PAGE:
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  • Northeast Wisconsin
  • August 2017
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Avoid back injuries by choosing the right backpack

Finding the right backpack is an essential component of back-to-school shopping. Children may have their own ideas of what’s in style, but parents should look for backpacks that are functional before factoring in style. Marrying form and function together can be challenging, but it’s necessary to prevent students from developing back problems. But parents must give consideration to more than just the size of their children’s backpacks.

Depending on school schedules, students may be carrying backpacks for up to 10 hours per day, five days per week. Backpacks may be filled with several pounds of stuff, such as textbooks, binders, laptops, and other supplies, potentially leading to injury.

According to the U.S. Consumer Product Safety Commission, at least 14,000 children are treated for backpack-related injuries every year. The American Academy of Orthopedic Surgeons says that the weight of a backpack should not exceed 10 to 15 percent of a child’s body weight. But many students pack their bags with much more weight than that.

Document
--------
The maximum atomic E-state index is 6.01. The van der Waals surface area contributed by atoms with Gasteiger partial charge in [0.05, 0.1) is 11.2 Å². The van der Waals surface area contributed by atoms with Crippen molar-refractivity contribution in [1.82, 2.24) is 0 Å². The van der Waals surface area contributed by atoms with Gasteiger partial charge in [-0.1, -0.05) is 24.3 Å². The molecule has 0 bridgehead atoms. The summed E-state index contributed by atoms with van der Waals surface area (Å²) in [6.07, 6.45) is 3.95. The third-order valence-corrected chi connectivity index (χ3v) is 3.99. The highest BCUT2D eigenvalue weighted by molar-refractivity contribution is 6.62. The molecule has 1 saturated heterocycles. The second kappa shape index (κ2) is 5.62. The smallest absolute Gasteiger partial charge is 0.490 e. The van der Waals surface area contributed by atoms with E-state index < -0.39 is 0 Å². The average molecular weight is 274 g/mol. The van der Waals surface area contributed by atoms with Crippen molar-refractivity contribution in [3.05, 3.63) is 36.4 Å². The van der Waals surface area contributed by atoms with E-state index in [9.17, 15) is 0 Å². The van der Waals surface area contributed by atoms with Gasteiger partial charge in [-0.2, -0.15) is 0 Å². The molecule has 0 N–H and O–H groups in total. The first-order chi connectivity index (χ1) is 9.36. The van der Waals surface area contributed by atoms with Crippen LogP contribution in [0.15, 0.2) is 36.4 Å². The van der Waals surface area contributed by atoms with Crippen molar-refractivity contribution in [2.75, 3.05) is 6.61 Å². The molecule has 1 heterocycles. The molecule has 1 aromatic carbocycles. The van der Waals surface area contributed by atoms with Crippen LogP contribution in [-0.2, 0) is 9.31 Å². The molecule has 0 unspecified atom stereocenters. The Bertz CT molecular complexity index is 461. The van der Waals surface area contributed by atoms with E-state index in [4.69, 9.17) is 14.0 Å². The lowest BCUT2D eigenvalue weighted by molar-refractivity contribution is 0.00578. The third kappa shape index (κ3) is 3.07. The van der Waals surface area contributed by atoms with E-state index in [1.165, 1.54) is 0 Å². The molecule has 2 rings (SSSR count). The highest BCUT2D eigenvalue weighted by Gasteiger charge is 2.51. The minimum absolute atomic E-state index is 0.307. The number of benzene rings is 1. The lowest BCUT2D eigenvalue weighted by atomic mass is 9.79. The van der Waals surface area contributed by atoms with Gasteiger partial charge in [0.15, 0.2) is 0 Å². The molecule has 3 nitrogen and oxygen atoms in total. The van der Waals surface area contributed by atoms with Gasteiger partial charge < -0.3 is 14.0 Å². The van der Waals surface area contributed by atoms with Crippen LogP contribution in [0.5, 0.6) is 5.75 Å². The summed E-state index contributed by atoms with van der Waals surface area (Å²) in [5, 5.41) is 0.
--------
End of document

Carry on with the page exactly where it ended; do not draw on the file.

Improperly sized, worn and overstuffed backpacks can injure joints and lead to neck, back and shoulder injuries. They also may affect children’s posture.

Choose a streamlined model. Select a backpack that will get the job done without much added bulk. Many backpacks have been designed to hold technological devices as more and more schools integrate technology into the classroom. A less bulky bag might be lighter and easy to carry.

Consider shopping at a sporting goods store. Employees at camping and sporting goods retailers understand how to fit backpacks for hikers and outdoor adventurers. They can help measure a student and find a pack that will fit his or her body frame. Also, these retailers may have a wider selection of backpacks than some other stores, increasing the chances of finding the right fit.

Select a pack with a waist strap. According to the American Chiropractic Association, the body is not designed to carry items hanging from shoulders. By using the waist strap in conjunction with taut shoulder straps, students can distribute the weight in their backpacks over their hip bones instead of the shoulders. The padded and adjustable shoulder straps should be at least two inches wide. All straps should be used each time the pack is worn.

Backpacks should be loaded properly. Heavy items should be near the center bottom to distribute the load, rather than placed on top. Students should only carry what is necessary, visiting lockers or desks as needed to lighten their packs.

Backpack fit and functionality is something parents should take seriously when shopping for school supplies. 


Source: MetroCreative Connection.

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